Animals Thrive on Four Savannas at Disney’s Animal Kingdom Lodge

LAKE BUENA VISTA, Fla. — Giraffes, zebras and wildebeests have a colorful, diverse group of neighbors on the African savannas of Disney’s Animal Kingdom Lodge. They’re joined by a species of longhorn cattle so ancient it is depicted in Egyptian pyramids, a turkey-sized bird that walks on its tiptoes and a territorial hoofed creature called a blesbok.

Altogether, approximately 200 mammals and birds populate the nearly 45-acre area planted to replicate an African savanna. Guests of Disney’s Animal Kingdom Lodge can view the creatures from their resort balconies or from several viewing points — including a landscaped rock outcropping — the Arusha Rock kopje — 24 hours a day. Sunset Savanna, Uzima Savanna, Arusha Savanna and Pembe Savanna each offer a spectacular view of wildlife.

A working wildlife reserve, the 74-acre Disney’s Animal Kingdom Lodge offers opportunities for guests to meet with African cultural representatives and the animal care team. Those Disney cast members are equipped to offer animal spotting tips, conservation information and background on the animals.

Among the many species seen on the four savannas:

  • Ankole-Watusi cattle An ancient breed once known as the Egyptian Longhorn, it is a medium-sized member of the cattle family with very long horns and a long tail pictured in 6,000-year-old Egyptian pyramids.
  • Blesbok The blesbok is a hoofed mammal with ridged lyre-shaped horns, found in a protected area of South Africa. It has a short, glossy reddish or purplish coat and a white blaze on its forehead divided by a dark bar between its eyes.
  • Thomson’s gazelle Also referred to as Tommies, these herbivores are known for their endurance that allows them to escape swift predators such as cheetahs or lions. The small creatures have rich tan skin with black racing stripes on their sides, and males have curved ringed horns.
  • White-bearded wildebeest Known for traveling in large herds, the wildebeest is a large, high-shouldered antelope with a broad muzzle, an ox-like head and cow-like horns. It can go five days without water and mainly eats grasses and succulent plants. At night, the wildebeest will often sleep in rows, which offer the security of a group while allowing each individual a quick getaway in case of danger.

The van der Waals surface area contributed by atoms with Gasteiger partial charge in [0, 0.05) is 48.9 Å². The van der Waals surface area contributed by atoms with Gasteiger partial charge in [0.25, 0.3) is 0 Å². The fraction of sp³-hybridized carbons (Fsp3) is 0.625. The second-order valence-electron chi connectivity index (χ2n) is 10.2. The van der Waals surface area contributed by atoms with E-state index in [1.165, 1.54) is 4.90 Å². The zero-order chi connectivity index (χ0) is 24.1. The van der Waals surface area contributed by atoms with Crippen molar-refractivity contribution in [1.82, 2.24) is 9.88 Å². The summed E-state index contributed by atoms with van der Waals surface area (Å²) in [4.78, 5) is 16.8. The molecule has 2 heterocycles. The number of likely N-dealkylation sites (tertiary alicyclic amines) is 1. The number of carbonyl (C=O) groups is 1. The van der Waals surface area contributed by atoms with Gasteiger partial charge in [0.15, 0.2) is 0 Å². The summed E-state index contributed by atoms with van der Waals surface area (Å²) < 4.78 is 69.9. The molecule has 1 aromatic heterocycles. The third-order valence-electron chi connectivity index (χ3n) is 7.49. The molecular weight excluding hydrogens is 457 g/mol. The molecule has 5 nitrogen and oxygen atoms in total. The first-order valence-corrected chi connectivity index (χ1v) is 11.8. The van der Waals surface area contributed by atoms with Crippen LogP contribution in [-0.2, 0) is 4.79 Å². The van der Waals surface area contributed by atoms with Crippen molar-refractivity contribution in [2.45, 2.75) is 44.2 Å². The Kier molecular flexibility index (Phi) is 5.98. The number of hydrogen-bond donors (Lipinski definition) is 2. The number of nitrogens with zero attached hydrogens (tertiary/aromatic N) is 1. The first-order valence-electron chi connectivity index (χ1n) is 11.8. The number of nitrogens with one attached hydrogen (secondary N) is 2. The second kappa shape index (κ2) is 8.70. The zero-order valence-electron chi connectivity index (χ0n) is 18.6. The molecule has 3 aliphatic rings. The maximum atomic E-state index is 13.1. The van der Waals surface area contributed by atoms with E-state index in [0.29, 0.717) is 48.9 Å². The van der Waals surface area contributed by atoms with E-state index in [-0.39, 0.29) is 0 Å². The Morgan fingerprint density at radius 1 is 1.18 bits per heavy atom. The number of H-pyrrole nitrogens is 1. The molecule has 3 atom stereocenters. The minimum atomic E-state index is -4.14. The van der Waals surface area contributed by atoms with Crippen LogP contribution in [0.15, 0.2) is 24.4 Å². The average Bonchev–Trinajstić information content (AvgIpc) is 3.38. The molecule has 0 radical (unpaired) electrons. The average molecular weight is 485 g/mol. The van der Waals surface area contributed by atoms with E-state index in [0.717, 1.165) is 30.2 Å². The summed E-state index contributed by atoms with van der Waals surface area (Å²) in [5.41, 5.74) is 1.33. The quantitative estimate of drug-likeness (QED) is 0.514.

• Bongo Certain populations of this solitary forest dweller have been designated endangered or near threatened. Bright or dark chestnut red, both the male and female bongo have horns that spiral into a complete twist. The bongo can also be seen throughout the evening, browsing in the moonlight.All animals inhabiting the savanna return periodically to an on-site animal care facility for feeding and routine care. Many of the species graze, as well, on savanna plantings that are part of their everyday diet and are continually replenished by horticulturists.

    Animals populating the savanna of Disney’s Animal Kingdom Lodge either originated at Disney’s Animal Kingdom theme park or arrived from other accredited zoological facilities. Nighttime viewing of the animals is available to guests with the help of artificial lighting that mimics soft moon-glow, as well as night vision binoculars.

    Disney’s Animal Kingdom Lodge
    Species List

    (Subject to change)

    Mammals:
    Ankole-Watusi cattle
    Thomson’s gazelle
    Impala
    Blesbok
    Giraffe
    Greater kudu
    Waterbuck
    Zebra
    Bongo
    Wildebeest
    Eland

    Birds:
    African spoonbills
    Vulturine guinea fowl
    Helmeted guinea fowl
    Greater flamingo
    East African crown crane
    Ostrich
    Sacred ibis
    Common shelduck
    Marabou storks
    Blue cranes
    Eastern white pelicans

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